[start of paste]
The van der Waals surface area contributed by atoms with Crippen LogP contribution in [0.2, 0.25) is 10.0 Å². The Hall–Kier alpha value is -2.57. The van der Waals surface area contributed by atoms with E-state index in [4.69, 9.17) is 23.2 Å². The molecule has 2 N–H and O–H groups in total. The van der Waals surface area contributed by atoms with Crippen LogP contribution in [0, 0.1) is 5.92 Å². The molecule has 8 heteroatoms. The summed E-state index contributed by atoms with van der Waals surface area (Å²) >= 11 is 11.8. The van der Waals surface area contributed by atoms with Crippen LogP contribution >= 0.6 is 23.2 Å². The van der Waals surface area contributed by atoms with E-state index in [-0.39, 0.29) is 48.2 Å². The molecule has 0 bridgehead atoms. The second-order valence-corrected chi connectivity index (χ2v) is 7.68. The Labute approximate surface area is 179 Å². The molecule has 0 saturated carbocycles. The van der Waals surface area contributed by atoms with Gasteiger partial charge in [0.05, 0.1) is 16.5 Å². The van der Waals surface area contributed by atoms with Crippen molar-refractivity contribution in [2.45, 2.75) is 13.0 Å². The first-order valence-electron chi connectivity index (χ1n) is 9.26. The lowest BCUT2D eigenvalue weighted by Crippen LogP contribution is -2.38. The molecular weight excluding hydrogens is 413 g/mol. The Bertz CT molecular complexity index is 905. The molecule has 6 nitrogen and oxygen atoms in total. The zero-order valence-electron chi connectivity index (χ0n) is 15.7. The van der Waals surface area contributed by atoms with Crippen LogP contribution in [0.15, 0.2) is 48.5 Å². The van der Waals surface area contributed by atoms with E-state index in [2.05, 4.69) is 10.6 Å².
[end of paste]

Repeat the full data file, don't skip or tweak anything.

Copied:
The van der Waals surface area contributed by atoms with Crippen LogP contribution in [0.2, 0.25) is 10.0 Å². The Hall–Kier alpha value is -2.57. The van der Waals surface area contributed by atoms with E-state index in [4.69, 9.17) is 23.2 Å². The molecule has 2 N–H and O–H groups in total. The van der Waals surface area contributed by atoms with Crippen LogP contribution in [0, 0.1) is 5.92 Å². The molecule has 8 heteroatoms. The summed E-state index contributed by atoms with van der Waals surface area (Å²) >= 11 is 11.8. The van der Waals surface area contributed by atoms with Crippen LogP contribution >= 0.6 is 23.2 Å². The van der Waals surface area contributed by atoms with E-state index in [-0.39, 0.29) is 48.2 Å². The molecule has 0 bridgehead atoms. The second-order valence-corrected chi connectivity index (χ2v) is 7.68. The Labute approximate surface area is 179 Å². The molecule has 0 saturated carbocycles. The van der Waals surface area contributed by atoms with Gasteiger partial charge in [0.05, 0.1) is 16.5 Å². The van der Waals surface area contributed by atoms with Crippen molar-refractivity contribution in [2.45, 2.75) is 13.0 Å². The first-order valence-electron chi connectivity index (χ1n) is 9.26. The lowest BCUT2D eigenvalue weighted by Crippen LogP contribution is -2.38. The molecular weight excluding hydrogens is 413 g/mol. The Bertz CT molecular complexity index is 905. The molecule has 6 nitrogen and oxygen atoms in total. The zero-order valence-electron chi connectivity index (χ0n) is 15.7. The van der Waals surface area contributed by atoms with Crippen LogP contribution in [0.15, 0.2) is 48.5 Å². The van der Waals surface area contributed by atoms with E-state index in [2.05, 4.69) is 10.6 Å².